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Inicio arrow Análisis arrow Argentine Political Outlook (Dic-21-20)

Argentine Political Outlook (Dic-21-20) PDF Imprimir E-Mail
Dic-21-20, by Rosendo Fraga
 
 

1. The rally led by Peronism in La Plata on December 18 confirmed Cristina's letter commemorating one year of government: her advance over power. From the political point of view, she brought together the five most relevant figures of the ruling coalition: herself, the President of the Nation, Alberto Fernández; the governor of the province of Buenos Aires, Axel Kicillof; her son, Máximo Kirchner, president of the ruling bloc of the Lower House; and Sergio Massa, Speaker of this House. The idea was to show unity with a view to the October 2021 mid-term election in this district. Winning or losing a mid-term election implies obtaining one more vote (or one less) in this province, neither the national sum of votes nor the number of seats count. When Francisco de Narváez won over Kirchnerism in 2009, in the province of Buenos Aires, this implied a national triumph; when Sergio Massa won in Buenos Aires in 2013 the same thing happened; when Esteban Bullrich beat Cristina by a couple of points in 2017, that meant winning the national election. That is why the unity of Peronism in the district is key, and if that goes along with a certain dispersion in the opposition, the better. But the rally had a much more immediate effect: Cristina's advance on power that she had marked 8 days earlier, when she called for the resignation of the Court and strongly questioned it. On Monday 14, during the march "for a Christmas without political prisoners" organized by La Cámpora, the ultra-Kirchnerist sectors demanded the resignation of the Court from the streets. In La Plata, the intention of the Vice President that her son, Máximo, be the next president of Buenos Aires Peronism to continue building political leadership, was plain to see.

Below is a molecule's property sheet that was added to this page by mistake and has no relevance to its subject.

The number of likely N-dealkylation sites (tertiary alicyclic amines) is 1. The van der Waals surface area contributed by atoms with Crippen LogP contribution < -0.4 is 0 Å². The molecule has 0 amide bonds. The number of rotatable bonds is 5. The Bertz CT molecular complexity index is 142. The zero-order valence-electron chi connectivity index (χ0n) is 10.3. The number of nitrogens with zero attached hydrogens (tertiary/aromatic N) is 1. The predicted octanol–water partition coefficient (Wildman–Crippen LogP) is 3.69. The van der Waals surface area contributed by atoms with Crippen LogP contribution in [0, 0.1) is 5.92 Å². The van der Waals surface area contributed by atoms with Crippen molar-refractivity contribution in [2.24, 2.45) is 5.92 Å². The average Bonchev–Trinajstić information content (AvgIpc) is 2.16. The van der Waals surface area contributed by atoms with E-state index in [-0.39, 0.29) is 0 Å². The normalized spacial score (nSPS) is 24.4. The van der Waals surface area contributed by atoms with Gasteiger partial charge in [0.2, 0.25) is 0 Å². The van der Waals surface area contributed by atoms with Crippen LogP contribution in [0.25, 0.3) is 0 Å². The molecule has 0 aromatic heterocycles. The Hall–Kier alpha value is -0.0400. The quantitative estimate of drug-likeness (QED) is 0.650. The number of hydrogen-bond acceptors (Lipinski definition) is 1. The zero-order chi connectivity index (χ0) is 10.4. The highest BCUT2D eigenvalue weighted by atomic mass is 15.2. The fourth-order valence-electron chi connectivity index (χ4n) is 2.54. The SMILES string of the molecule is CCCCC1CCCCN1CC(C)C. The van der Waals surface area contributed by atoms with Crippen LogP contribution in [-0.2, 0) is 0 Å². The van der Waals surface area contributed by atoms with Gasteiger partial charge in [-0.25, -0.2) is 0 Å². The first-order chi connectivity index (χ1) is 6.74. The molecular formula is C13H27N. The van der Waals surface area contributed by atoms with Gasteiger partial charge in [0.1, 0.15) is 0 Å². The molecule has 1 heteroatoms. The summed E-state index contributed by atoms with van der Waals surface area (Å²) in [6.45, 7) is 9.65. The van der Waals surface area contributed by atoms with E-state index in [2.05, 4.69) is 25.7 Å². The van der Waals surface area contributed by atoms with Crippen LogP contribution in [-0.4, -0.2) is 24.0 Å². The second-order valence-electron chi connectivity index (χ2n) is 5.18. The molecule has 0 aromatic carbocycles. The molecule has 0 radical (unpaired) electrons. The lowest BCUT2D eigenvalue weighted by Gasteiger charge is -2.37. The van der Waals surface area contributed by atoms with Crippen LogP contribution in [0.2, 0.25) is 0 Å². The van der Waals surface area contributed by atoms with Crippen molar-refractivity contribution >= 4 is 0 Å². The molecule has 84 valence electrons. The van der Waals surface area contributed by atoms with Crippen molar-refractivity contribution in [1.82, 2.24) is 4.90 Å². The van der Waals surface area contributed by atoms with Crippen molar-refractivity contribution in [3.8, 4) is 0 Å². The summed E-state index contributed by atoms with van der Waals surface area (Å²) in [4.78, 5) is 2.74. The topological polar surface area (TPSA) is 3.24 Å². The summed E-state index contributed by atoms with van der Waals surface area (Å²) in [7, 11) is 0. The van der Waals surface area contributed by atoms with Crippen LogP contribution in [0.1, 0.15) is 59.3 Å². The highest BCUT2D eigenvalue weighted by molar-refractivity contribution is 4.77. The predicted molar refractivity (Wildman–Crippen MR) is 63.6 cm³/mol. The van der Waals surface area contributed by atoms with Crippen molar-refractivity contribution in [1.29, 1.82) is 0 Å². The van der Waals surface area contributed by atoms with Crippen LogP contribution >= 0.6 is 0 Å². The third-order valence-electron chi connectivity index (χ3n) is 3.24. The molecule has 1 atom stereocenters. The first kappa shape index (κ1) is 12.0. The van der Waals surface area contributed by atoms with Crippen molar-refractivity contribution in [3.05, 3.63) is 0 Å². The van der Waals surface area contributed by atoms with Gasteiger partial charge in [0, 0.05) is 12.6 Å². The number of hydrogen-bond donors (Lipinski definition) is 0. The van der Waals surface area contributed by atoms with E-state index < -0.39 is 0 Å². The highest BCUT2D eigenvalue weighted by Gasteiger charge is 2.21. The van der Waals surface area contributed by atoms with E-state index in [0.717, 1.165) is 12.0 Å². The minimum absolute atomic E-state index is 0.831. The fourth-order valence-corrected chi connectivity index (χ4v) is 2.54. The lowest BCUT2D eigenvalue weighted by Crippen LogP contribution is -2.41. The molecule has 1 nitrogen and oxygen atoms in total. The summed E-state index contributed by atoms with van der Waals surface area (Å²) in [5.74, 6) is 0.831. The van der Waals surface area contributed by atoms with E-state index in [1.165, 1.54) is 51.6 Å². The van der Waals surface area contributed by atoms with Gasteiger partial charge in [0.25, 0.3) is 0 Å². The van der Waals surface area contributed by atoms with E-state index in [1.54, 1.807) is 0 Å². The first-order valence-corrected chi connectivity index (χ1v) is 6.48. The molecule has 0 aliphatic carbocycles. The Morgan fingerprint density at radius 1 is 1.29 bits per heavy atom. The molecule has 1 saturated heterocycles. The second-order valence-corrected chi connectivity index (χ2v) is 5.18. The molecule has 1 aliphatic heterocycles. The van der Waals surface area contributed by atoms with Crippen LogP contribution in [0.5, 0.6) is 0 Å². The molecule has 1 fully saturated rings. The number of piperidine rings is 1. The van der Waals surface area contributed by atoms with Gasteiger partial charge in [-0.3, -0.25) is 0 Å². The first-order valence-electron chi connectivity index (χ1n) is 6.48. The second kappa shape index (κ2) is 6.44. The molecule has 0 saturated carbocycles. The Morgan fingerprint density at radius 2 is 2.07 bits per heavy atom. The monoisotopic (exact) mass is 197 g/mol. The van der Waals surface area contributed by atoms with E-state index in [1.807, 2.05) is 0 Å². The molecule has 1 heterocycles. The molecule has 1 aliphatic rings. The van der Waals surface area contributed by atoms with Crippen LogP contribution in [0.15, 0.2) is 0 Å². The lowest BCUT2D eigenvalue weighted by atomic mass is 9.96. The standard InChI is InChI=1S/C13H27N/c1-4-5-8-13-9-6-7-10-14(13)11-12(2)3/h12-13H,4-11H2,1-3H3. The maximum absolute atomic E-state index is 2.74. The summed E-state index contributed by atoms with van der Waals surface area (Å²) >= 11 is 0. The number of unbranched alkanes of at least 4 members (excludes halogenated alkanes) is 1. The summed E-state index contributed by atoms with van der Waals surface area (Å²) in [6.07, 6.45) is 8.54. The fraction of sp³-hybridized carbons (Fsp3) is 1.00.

2. The verbal and body language in the La Plata rally was more than eloquent: Cristina insisted in her complaint that this Court uses the rulings with political intent to persecute members of her movement. Alberto Fernández challenged the highest court with similar arguments and maintained that she is "a politically persecuted person." However, the biggest impact was when, referring to the members of the cabinet, Cristina said "anyone who is afraid will find another job." That is, she made a direct proposal asking for a cabinet renewal. The message was taken up and the discussion now turned to what ministries will change and when. So far, the President has tried to delay the changes because it will be difficult for him to resist the appointment of Cristina's candidates. The day after the event in La Plata, the President said "nothing will be able to break my friendship with Cristina", admitting the leadership of his running mate. The pressure for resignations in the Court is raised politically with the Vice President taking the lead. But also Kirchnerism goes back to the idea of raising the members of the Court from 5 to 11 -for which only a simple majority of the two Houses is needed- and appointing the new members by decree. This is what Macri tried to do at the start of his Administration with the two vacancies and later quit due to the political-institutional cost that it would have. The two-thirds to remove members of the Court through impeachment today are difficult to achieve: the Frente de Todos lacks 6 seats, provided that the attendance is perfect. But in the Council of Magistrates there has been a change: of the 13 members, 7 are with the ruling party and 6 are not. As it takes two-thirds of the members to propose candidates, the Council was blocked. But 2 of the 6 who were not with the Government - the representatives of the Judicial Branch - changed their position to allow appointments. In addition, the replacement of two members of Juntos por el Cambio in the Council are more moderate, representatives of the Buenos Aires city government and the judicial operator of the Macrism, Daniel Angelici.